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On Working with Charts

It’s obvious that I’m a big fan of charts.  I can work from line by line instructions, and there are often times I choose to do so, but I love how charts depict what your knitting should look like.

But not everyone loves them.  In fact, a fair number of people hate them.  My mom in law, despite being a very graphical learner, hates them.

However, I do think it’s worth having a working knowledge of using them, if at all possible, so you can work with patterns that are charts only.

I strongly recommend JC Briar’s book – I interviewed JC here.

Here’s a quick overview of using charts in the meantime!


Charts are a graphical, or visual, way of displaying a pattern.  Each stitch occupies one square of the chart.  What happens to that stitch is designated by various symbols.  Stitch patterns that use multiple stitches, such as cables, extend over the number of stitches, or squares, required to work them.

Being able to read charts allows you to use stitch dictionaries from other countries, such as Japan & Germany, without needing to understand the language.

Unfortunately, chart symbols are not standardized.  However, each chart should have an associated legend & key (often patterns, or books, will include one legend & key for all the charts in the pattern or book, which is a perfectly fine option).

If a stitch is uncommon or tricky, directions on how to work the stitch should be included (of course, ‘uncommon’ or ‘tricky’ is very subjective, and dependent on the skill level of the knitter!).

Read charts from right to left if you’re working on the right side of your knitting, and from left to right if you’re on the wrong side.  If you’re working in the round, read each line of the chart from right to left.   Basically, you’re reading the chart in the same direction you are knitting.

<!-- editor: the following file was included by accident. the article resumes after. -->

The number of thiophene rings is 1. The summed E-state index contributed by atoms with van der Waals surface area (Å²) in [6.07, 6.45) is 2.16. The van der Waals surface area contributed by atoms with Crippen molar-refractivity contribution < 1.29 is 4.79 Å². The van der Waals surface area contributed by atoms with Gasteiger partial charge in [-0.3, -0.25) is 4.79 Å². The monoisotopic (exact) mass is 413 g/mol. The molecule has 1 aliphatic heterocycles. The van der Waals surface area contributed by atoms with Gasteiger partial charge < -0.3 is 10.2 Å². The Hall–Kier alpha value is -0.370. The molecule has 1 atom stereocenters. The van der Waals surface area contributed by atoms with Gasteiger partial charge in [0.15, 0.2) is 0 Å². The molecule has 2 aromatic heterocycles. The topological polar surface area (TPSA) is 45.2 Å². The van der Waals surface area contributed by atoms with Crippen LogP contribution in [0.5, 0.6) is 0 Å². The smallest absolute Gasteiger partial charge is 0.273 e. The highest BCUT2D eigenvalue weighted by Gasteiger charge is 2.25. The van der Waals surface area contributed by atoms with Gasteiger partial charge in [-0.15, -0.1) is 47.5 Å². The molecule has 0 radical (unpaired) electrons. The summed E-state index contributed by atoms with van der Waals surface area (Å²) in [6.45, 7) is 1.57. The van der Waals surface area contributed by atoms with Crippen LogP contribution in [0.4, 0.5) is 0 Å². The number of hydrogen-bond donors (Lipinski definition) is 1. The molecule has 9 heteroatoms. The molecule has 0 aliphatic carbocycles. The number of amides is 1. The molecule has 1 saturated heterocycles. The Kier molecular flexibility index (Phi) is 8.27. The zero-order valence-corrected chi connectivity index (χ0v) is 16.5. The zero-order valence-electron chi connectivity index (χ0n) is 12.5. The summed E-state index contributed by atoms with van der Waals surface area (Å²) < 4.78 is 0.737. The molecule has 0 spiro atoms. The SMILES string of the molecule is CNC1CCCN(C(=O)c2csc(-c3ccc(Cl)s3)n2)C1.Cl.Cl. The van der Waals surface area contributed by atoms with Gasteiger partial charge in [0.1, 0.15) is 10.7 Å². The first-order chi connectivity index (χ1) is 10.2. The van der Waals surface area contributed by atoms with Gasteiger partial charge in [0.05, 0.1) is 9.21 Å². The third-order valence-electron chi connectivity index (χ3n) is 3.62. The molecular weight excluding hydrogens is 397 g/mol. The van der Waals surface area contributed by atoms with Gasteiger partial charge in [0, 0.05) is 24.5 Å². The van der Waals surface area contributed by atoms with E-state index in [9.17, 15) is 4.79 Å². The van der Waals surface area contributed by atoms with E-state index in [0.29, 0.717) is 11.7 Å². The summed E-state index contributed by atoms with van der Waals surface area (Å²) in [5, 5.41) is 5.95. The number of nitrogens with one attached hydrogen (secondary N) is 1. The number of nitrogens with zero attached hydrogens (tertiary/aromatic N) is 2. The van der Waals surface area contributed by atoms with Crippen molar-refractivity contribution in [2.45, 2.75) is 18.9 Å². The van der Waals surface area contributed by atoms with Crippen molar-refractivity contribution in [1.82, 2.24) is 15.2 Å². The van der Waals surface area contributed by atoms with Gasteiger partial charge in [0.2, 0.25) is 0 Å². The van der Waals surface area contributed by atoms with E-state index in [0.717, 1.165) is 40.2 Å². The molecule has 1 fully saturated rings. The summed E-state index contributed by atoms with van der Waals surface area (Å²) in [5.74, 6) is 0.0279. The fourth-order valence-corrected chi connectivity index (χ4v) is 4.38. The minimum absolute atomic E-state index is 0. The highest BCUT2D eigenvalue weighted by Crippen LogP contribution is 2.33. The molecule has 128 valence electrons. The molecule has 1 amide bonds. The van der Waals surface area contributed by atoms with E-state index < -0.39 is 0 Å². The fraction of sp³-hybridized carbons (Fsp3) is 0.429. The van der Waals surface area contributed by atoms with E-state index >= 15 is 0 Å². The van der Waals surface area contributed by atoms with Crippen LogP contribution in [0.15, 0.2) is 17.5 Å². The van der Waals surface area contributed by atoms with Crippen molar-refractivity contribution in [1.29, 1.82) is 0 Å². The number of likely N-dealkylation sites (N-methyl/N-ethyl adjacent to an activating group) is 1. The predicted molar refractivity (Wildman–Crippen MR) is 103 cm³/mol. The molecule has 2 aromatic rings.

One thing to note that is very critical:  Symbols depict how the knitting appears from the right side.  (Rarely a designer will chart what stitches you work, regardless of whether you’re on the right or wrong side.  I find this utterly confusing for knitters, and think it negates the underlying principal of charts; that is, what is charted depicts how your knitting looks.)

If a chart is to be worked in the round, it will have the row numbers along the right edge of the chart (see example below).  If it’s to be worked flat, the wrong side row numbers will be along the left edge, and the right side row numbers along the right edge.

Repeats may be surrounded by bold lines or highlighted.  Pattern instructions will tell you how many times to work the repeat.

Many Japanese or Aran patterns, or patterns that have multiple different stitch patterns,  have individual charts for each stitch pattern.  The pattern instructions will tell you in which order to knit these.  This is especially common if the stitch patterns have different row counts.

Charts can be created in Excel, Word, Illustator or other vector based programs, or in various different charting programs (Envisioknit, StitchMastery, etc).